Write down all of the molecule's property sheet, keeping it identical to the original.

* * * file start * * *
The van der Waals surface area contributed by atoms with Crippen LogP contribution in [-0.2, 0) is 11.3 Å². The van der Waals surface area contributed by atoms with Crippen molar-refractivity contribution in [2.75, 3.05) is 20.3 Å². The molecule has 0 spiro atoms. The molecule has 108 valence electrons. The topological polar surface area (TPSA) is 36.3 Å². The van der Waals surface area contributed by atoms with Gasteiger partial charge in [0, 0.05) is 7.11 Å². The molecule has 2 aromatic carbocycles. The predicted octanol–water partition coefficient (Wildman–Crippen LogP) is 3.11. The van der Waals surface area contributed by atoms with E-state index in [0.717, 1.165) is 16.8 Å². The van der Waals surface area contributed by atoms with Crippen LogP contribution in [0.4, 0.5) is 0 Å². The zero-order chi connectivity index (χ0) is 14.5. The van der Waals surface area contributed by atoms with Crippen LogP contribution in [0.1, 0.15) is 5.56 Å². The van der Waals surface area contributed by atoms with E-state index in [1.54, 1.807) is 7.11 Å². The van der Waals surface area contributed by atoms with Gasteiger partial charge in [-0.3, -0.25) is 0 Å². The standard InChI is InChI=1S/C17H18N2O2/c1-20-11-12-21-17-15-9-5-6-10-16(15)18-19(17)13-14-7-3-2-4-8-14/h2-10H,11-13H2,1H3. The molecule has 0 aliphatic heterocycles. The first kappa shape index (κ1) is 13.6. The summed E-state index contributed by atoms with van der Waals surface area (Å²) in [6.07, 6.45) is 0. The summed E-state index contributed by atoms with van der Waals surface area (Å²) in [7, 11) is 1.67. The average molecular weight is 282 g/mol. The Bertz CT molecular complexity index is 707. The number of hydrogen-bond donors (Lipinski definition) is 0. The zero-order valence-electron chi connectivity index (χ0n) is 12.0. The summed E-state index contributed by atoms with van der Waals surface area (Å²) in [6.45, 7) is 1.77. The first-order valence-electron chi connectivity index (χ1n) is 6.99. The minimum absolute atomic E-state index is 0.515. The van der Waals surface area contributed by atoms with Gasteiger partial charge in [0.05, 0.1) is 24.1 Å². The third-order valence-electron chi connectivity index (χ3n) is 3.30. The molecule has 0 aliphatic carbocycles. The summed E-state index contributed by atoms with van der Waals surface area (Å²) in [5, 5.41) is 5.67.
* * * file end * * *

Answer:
The van der Waals surface area contributed by atoms with Crippen LogP contribution in [-0.2, 0) is 11.3 Å². The van der Waals surface area contributed by atoms with Crippen molar-refractivity contribution in [2.75, 3.05) is 20.3 Å². The molecule has 0 spiro atoms. The molecule has 108 valence electrons. The topological polar surface area (TPSA) is 36.3 Å². The van der Waals surface area contributed by atoms with Gasteiger partial charge in [0, 0.05) is 7.11 Å². The molecule has 2 aromatic carbocycles. The predicted octanol–water partition coefficient (Wildman–Crippen LogP) is 3.11. The van der Waals surface area contributed by atoms with E-state index in [0.717, 1.165) is 16.8 Å². The van der Waals surface area contributed by atoms with Crippen LogP contribution in [0.4, 0.5) is 0 Å². The zero-order chi connectivity index (χ0) is 14.5. The van der Waals surface area contributed by atoms with Crippen LogP contribution in [0.1, 0.15) is 5.56 Å². The van der Waals surface area contributed by atoms with E-state index in [1.54, 1.807) is 7.11 Å². The van der Waals surface area contributed by atoms with Gasteiger partial charge in [-0.3, -0.25) is 0 Å². The standard InChI is InChI=1S/C17H18N2O2/c1-20-11-12-21-17-15-9-5-6-10-16(15)18-19(17)13-14-7-3-2-4-8-14/h2-10H,11-13H2,1H3. The molecule has 0 aliphatic heterocycles. The first kappa shape index (κ1) is 13.6. The summed E-state index contributed by atoms with van der Waals surface area (Å²) in [6.07, 6.45) is 0. The summed E-state index contributed by atoms with van der Waals surface area (Å²) in [7, 11) is 1.67. The average molecular weight is 282 g/mol. The Bertz CT molecular complexity index is 707. The number of hydrogen-bond donors (Lipinski definition) is 0. The zero-order valence-electron chi connectivity index (χ0n) is 12.0. The summed E-state index contributed by atoms with van der Waals surface area (Å²) in [6.45, 7) is 1.77. The first-order valence-electron chi connectivity index (χ1n) is 6.99. The minimum absolute atomic E-state index is 0.515. The van der Waals surface area contributed by atoms with Gasteiger partial charge in [0.05, 0.1) is 24.1 Å². The third-order valence-electron chi connectivity index (χ3n) is 3.30. The molecule has 0 aliphatic carbocycles. The summed E-state index contributed by atoms with van der Waals surface area (Å²) in [5, 5.41) is 5.67.